As we continue to navigate these challenging times, the safety and well being of our clients, employees, families and friends remains our top priority. To that end, as an essential business to the individuals and families we serve, we are reaching out to share important updates on steps we are taking to help stop the spread of the Coronavirus, while continuing to serve you with as minimal disruption as possible.

We want to ensure our clients and friends that our law firm is operating without material impact of the health concerns in that we have had in place advanced technologies that allow us to continue to provide excellent legal services while attorneys and staff operate remotely, to avoid in-person meetings in all cases where that is possible. We will continue to provide consultations and conferences via telephone and/or internet conferencing when needed. We will continue to provide all the excellent legal services that our clients and friends have come to expect!

Please do not hesitate to call us if you have concerns or are in need of legal assistance. We pray for the health, peace and provision for all of our clients, employees, friends and family as we “weather the storm” together.






What Costs am I Allowed to Pay to Birth Parents in an Adoption?

This will vary from state to state, because each state has its own adoption laws. It is therefore critical to evaluate the law for the state(s) involved in the adoption before you begin to pay any costs or monies. For example, in many states (including Pennsylvania) it is illegal to pay living expenses (rent, food, clothes, etc.) to birthparents, while other states will allow it, but may have certain restrictions on how much and who you can pay.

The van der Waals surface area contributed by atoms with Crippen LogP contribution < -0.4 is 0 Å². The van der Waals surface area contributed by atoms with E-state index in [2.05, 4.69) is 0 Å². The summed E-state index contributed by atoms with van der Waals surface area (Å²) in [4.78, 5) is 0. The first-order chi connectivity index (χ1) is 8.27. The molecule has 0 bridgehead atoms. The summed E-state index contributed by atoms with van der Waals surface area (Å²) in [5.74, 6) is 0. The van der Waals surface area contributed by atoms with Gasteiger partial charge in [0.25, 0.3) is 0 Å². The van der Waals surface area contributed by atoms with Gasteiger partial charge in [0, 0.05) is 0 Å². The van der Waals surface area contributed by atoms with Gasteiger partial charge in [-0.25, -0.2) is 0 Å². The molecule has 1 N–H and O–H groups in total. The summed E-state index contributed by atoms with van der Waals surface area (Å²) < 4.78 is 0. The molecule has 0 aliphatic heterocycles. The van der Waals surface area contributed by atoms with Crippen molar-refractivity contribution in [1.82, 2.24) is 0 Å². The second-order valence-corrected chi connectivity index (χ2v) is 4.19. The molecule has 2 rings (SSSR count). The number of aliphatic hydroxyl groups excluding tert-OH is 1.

Pennsylvania law typically allows Adoptive Parents to pay their own attorney fees, to pay reasonable adoption agency fees, and to pay medical bills for the child and mother that are related to pregnancy and birth and that are not covered by health insurance.

Living expenses to the birthmother are not allowed under Pennsylvania law; however, if your birthmother lives in a state that allows payment of living expenses, you need to speak with your attorney as to whether you will be allowed to pay them.